“The rivers are low, but as I can see not yet a serious situation to impact our wildlife.  Our lawns may be brown but our rivers are still doing okay — but worth watching.”

At Wednesday night’s virtual meeting of the Conservation Commission, members acknowledged the lack of rain and its impact on small-stream flow. Some streams “that are normally free flowing are now bone dry,” observed member Frank Richichi. He specifically mentioned Mongo Brook, which flows from Concord Road to Elm Brook, draining the wetlands between Davis and Concord Roads.

Lewis described a recent tree planting in town, near the Billerica line. “I felt like I was in the Sahara Desert. The loam had turned to dust – there’s no moisture at all for the roots of the trees to get anything.”

Over at the community gardens off Hartwell Road, Rob Dobson, who serves as a liaison between the gardeners and town government, said the faucets there are connected to the town system, so “the drought has not been so much of a problem for us. The gardens do suffer, of course, if people aren’t diligent about watering their individual plots, but that’s just a matter of personal responsibility.”

Fire Chief David Grunes noted one weather-related threat: “We have experienced an uptick in mulch bed fires and smoldering mulch beds. They’re typically started by careless disposal of cigarettes.”

“We have extinguished the mulch three times in the past couple of weeks at the entrance to Bedford Marketplace near the traffic signals and the mulch near the traffic signal at Great Road Shopping Center last week,” the chief reported. “We have extinguished 10 mulch beds at commercial properties in the past four weeks.”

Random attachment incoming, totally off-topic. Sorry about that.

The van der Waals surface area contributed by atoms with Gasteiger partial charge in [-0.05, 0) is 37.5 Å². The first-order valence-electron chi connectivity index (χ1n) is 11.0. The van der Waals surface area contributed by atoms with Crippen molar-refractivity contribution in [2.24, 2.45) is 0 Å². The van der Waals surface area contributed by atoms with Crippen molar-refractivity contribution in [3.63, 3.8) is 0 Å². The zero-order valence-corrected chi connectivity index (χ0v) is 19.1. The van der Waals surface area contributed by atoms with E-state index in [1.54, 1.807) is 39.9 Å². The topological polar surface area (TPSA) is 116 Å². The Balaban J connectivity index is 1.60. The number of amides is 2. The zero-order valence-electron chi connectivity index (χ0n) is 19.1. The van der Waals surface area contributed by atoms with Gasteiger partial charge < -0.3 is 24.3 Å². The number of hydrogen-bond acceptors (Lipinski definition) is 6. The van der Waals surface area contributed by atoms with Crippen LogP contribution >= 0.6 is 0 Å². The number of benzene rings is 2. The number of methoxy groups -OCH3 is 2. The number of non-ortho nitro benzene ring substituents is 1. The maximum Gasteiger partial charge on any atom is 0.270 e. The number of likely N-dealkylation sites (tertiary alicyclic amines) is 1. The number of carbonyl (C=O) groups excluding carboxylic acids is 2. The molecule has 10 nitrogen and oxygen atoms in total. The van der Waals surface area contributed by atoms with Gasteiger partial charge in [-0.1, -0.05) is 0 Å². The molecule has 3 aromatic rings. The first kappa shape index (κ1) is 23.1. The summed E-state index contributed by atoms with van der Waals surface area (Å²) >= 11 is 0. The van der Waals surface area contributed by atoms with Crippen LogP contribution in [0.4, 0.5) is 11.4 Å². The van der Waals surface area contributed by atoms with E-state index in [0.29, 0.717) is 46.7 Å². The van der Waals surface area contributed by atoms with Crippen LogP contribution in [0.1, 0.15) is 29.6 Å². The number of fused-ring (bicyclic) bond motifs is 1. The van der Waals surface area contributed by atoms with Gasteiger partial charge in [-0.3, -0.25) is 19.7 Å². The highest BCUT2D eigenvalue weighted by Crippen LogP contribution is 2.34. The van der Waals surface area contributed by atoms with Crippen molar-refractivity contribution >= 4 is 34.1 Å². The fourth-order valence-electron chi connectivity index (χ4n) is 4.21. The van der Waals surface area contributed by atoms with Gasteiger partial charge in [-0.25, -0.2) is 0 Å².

He noted that regulations require mulch beds to be separated from combustible siding of a commercial building. “It is recommended that a non-combustible break separate mulch beds from any combustible construction, including residences.” Deliberate outdoor burning is only permitted between Jan. 15 and May 1, Grunes pointed out.

Mike Rosenberg can be reached at mike@thebedfordcitizen.org, or 781-983-1763

Desiccated conifers along Railroad Avenue, beside the John Glenn Middle School ~ Courtesy image (c) all rights reserved

 


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Joseph R Piantedosi
Joseph R Piantedosi
1 month ago

I have lived in Bedford over 46 years and the Concord River is at the lowest level that I have ever seen it during that time frame. One interesting note I read in a Town engineering report that was done many years ago on an environmental impact study for the proposed Putnam Road wellfield project is that 80% of the flow of the Concord River during a dry summer is treated sewage from all of the upstream towns who discharge into the Sudbury and Assabet rivers which merge and form the Concord River in Concord. Another interesting thing from that same report is that the Concord River is one of only a few rivers in the US that flows north instead of south. Also the river is relatively flat only dropping about a foot every mile.

Karen
Karen
1 month ago

xxx

Last edited 1 month ago by Karen
Karen
Karen
1 month ago

Weston has restrictions – that’s in the MWRA. – so your article is not factually correct.

Last edited 1 month ago by Karen
Joseph R Piantedosi
Joseph R Piantedosi
1 month ago
Reply to  Karen

The MWRA has not issued any restrictions yet for its member towns.